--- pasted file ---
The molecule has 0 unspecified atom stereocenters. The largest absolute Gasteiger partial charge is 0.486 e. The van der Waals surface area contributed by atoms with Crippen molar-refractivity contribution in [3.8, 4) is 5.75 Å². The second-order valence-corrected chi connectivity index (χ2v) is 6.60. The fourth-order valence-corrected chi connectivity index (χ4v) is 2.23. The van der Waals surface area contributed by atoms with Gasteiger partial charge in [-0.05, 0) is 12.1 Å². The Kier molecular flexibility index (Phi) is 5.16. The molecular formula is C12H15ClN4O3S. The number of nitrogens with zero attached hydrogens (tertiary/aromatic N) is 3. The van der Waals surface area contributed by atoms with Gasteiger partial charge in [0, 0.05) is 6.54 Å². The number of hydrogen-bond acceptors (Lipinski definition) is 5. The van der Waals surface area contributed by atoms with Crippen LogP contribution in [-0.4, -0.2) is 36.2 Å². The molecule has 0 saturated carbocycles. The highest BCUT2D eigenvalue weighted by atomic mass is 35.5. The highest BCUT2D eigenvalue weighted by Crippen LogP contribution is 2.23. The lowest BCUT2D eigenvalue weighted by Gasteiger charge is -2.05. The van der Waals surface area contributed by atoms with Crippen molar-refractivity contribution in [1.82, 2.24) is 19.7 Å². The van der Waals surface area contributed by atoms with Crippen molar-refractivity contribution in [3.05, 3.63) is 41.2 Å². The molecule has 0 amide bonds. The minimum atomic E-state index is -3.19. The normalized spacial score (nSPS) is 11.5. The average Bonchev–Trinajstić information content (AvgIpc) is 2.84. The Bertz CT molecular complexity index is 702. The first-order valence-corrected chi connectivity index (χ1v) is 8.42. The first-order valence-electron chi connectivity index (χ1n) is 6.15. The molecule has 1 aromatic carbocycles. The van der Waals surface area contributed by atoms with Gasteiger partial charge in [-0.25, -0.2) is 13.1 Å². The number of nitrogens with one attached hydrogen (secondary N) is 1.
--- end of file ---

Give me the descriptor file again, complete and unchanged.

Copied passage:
The molecule has 0 unspecified atom stereocenters. The largest absolute Gasteiger partial charge is 0.486 e. The van der Waals surface area contributed by atoms with Crippen molar-refractivity contribution in [3.8, 4) is 5.75 Å². The second-order valence-corrected chi connectivity index (χ2v) is 6.60. The fourth-order valence-corrected chi connectivity index (χ4v) is 2.23. The van der Waals surface area contributed by atoms with Gasteiger partial charge in [-0.05, 0) is 12.1 Å². The Kier molecular flexibility index (Phi) is 5.16. The molecular formula is C12H15ClN4O3S. The number of nitrogens with zero attached hydrogens (tertiary/aromatic N) is 3. The van der Waals surface area contributed by atoms with Gasteiger partial charge in [0, 0.05) is 6.54 Å². The number of hydrogen-bond acceptors (Lipinski definition) is 5. The van der Waals surface area contributed by atoms with Crippen LogP contribution in [-0.4, -0.2) is 36.2 Å². The molecule has 0 saturated carbocycles. The highest BCUT2D eigenvalue weighted by atomic mass is 35.5. The highest BCUT2D eigenvalue weighted by Crippen LogP contribution is 2.23. The lowest BCUT2D eigenvalue weighted by Gasteiger charge is -2.05. The van der Waals surface area contributed by atoms with Crippen molar-refractivity contribution in [1.82, 2.24) is 19.7 Å². The van der Waals surface area contributed by atoms with Crippen molar-refractivity contribution in [3.05, 3.63) is 41.2 Å². The molecule has 0 amide bonds. The minimum atomic E-state index is -3.19. The normalized spacial score (nSPS) is 11.5. The average Bonchev–Trinajstić information content (AvgIpc) is 2.84. The Bertz CT molecular complexity index is 702. The first-order valence-corrected chi connectivity index (χ1v) is 8.42. The first-order valence-electron chi connectivity index (χ1n) is 6.15. The molecule has 1 aromatic carbocycles. The van der Waals surface area contributed by atoms with Gasteiger partial charge in [-0.25, -0.2) is 13.1 Å². The number of nitrogens with one attached hydrogen (secondary N) is 1.